Most or Must

mustThe law of love unwritten. It’s not the arithmetical sum of specifically prescribed actions and no more. Just like there is no written law of how to be a good husband. There’s no good Husband’s Handbook that says how often he should buy his wife flowers. But there is an unwritten law of love that urges him to show his love by buying her flowers occasionally and not always opt for the pre-made bouquets from the clearance aisle.

We like written laws because they tell us how far we must go. We fulfill them and that’s the end of it. Clear conscience, no guilt. Done deal. Unwritten laws have no ceiling limit, and that’s uncomfortable.

Holiness is about most, not must. If we are concerned with only what we must do, we are asking the wrong question. We want to get away with being as little inconvenienced by the relationship as possible. Living the law like this kills; it’s not the way a son relates to his dad. A free and fulfilled life is in seeking what will most bring us to the Father’s embrace, not the minimum we must do to stay within his reach.

So be careful if you find yourself asking what you must do. Capping off at legalism is not a grateful response to a Father who has been too good to us. That’s like a husband losing sleep over how often he must buy flowers to stay out of trouble. It’s not love, and it’s not holiness.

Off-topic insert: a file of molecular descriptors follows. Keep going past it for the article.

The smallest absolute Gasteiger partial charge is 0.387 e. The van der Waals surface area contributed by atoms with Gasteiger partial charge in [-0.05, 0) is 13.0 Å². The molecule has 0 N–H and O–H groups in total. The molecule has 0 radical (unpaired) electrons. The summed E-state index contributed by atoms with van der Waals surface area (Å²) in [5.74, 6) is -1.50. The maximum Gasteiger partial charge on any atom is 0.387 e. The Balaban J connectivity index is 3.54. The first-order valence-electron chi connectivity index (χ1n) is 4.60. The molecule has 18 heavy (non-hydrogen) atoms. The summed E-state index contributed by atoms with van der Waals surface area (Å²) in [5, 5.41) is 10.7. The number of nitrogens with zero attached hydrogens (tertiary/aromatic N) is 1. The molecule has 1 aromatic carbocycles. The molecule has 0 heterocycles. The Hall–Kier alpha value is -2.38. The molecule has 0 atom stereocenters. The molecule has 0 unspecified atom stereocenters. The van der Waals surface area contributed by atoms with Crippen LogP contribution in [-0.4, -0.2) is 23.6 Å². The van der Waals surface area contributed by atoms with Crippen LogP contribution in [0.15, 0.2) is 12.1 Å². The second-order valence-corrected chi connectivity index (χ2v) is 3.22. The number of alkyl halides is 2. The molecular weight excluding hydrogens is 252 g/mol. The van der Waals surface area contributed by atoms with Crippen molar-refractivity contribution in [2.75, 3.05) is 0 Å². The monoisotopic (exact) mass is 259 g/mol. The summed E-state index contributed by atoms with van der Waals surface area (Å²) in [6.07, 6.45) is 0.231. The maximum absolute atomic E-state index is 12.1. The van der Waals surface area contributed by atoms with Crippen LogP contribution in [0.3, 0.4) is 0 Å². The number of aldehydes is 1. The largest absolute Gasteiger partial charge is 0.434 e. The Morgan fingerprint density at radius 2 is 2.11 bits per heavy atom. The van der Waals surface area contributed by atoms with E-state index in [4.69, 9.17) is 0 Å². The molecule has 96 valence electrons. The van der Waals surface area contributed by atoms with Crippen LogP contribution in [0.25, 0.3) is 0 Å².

There are many days when we won’t “buy flowers”, and there are many flowers we won’t buy when we do, but if we seek what will most show our love, this is no longer a problem. God sees the gifts we give, not the innumerable options we don’t.

About Br Dain Scherber LC

Br Dain Scherber LC is a religious seminarian of the Legionaries of Christ. Born and raised on a dairy farm in central Minnesota, he attended the Legion’s high-school seminary in New Hampshire at the age of 13. He did his first two years of seminary in Dublin, Ireland before being transferred to Connecticut, where he continued his studies in the classical humanities for two years and worked as an assistant on the formation team for four years. He is currently studying philosophy at the Legion’s Center for Higher Studies in Rome.
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